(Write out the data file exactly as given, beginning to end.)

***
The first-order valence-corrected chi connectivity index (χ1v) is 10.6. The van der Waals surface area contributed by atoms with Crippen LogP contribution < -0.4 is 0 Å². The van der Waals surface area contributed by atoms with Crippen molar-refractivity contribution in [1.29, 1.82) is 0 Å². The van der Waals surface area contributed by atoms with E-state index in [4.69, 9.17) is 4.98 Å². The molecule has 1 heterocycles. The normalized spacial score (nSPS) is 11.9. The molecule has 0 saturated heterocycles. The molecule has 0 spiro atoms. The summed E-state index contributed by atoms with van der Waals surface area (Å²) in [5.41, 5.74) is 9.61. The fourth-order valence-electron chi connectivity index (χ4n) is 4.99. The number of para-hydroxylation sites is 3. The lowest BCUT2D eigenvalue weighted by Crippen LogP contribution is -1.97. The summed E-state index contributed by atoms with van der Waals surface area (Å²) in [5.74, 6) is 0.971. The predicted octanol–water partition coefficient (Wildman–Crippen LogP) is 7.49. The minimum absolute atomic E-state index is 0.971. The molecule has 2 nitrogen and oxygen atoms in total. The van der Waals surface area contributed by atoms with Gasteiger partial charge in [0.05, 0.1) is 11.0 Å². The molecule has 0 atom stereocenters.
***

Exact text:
The first-order valence-corrected chi connectivity index (χ1v) is 10.6. The van der Waals surface area contributed by atoms with Crippen LogP contribution < -0.4 is 0 Å². The van der Waals surface area contributed by atoms with Crippen molar-refractivity contribution in [1.29, 1.82) is 0 Å². The van der Waals surface area contributed by atoms with E-state index in [4.69, 9.17) is 4.98 Å². The molecule has 1 heterocycles. The normalized spacial score (nSPS) is 11.9. The molecule has 0 saturated heterocycles. The molecule has 0 spiro atoms. The summed E-state index contributed by atoms with van der Waals surface area (Å²) in [5.41, 5.74) is 9.61. The fourth-order valence-electron chi connectivity index (χ4n) is 4.99. The number of para-hydroxylation sites is 3. The lowest BCUT2D eigenvalue weighted by Crippen LogP contribution is -1.97. The summed E-state index contributed by atoms with van der Waals surface area (Å²) in [5.74, 6) is 0.971. The predicted octanol–water partition coefficient (Wildman–Crippen LogP) is 7.49. The minimum absolute atomic E-state index is 0.971. The molecule has 2 nitrogen and oxygen atoms in total. The van der Waals surface area contributed by atoms with Gasteiger partial charge in [0.05, 0.1) is 11.0 Å². The molecule has 0 atom stereocenters.